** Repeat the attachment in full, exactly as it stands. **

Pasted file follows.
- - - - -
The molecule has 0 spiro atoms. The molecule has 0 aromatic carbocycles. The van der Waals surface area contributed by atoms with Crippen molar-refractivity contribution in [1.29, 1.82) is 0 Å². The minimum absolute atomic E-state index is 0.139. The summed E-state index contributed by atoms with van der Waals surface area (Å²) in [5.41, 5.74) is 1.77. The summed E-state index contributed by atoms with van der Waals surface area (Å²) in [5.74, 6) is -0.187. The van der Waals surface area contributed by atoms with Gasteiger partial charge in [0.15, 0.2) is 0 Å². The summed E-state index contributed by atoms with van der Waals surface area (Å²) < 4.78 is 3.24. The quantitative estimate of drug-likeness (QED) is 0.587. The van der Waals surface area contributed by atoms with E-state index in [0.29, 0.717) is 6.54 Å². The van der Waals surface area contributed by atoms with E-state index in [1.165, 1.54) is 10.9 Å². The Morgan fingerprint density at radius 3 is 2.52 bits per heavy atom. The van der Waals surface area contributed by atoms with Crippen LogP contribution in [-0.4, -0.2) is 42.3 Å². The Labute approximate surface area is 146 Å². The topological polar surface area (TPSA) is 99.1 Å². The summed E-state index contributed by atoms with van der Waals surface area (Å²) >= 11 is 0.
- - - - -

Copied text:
The molecule has 0 spiro atoms. The molecule has 0 aromatic carbocycles. The van der Waals surface area contributed by atoms with Crippen molar-refractivity contribution in [1.29, 1.82) is 0 Å². The minimum absolute atomic E-state index is 0.139. The summed E-state index contributed by atoms with van der Waals surface area (Å²) in [5.41, 5.74) is 1.77. The summed E-state index contributed by atoms with van der Waals surface area (Å²) in [5.74, 6) is -0.187. The van der Waals surface area contributed by atoms with Gasteiger partial charge in [0.15, 0.2) is 0 Å². The summed E-state index contributed by atoms with van der Waals surface area (Å²) < 4.78 is 3.24. The quantitative estimate of drug-likeness (QED) is 0.587. The van der Waals surface area contributed by atoms with E-state index in [0.29, 0.717) is 6.54 Å². The van der Waals surface area contributed by atoms with E-state index in [1.165, 1.54) is 10.9 Å². The Morgan fingerprint density at radius 3 is 2.52 bits per heavy atom. The van der Waals surface area contributed by atoms with Crippen LogP contribution in [-0.4, -0.2) is 42.3 Å². The Labute approximate surface area is 146 Å². The topological polar surface area (TPSA) is 99.1 Å². The summed E-state index contributed by atoms with van der Waals surface area (Å²) >= 11 is 0.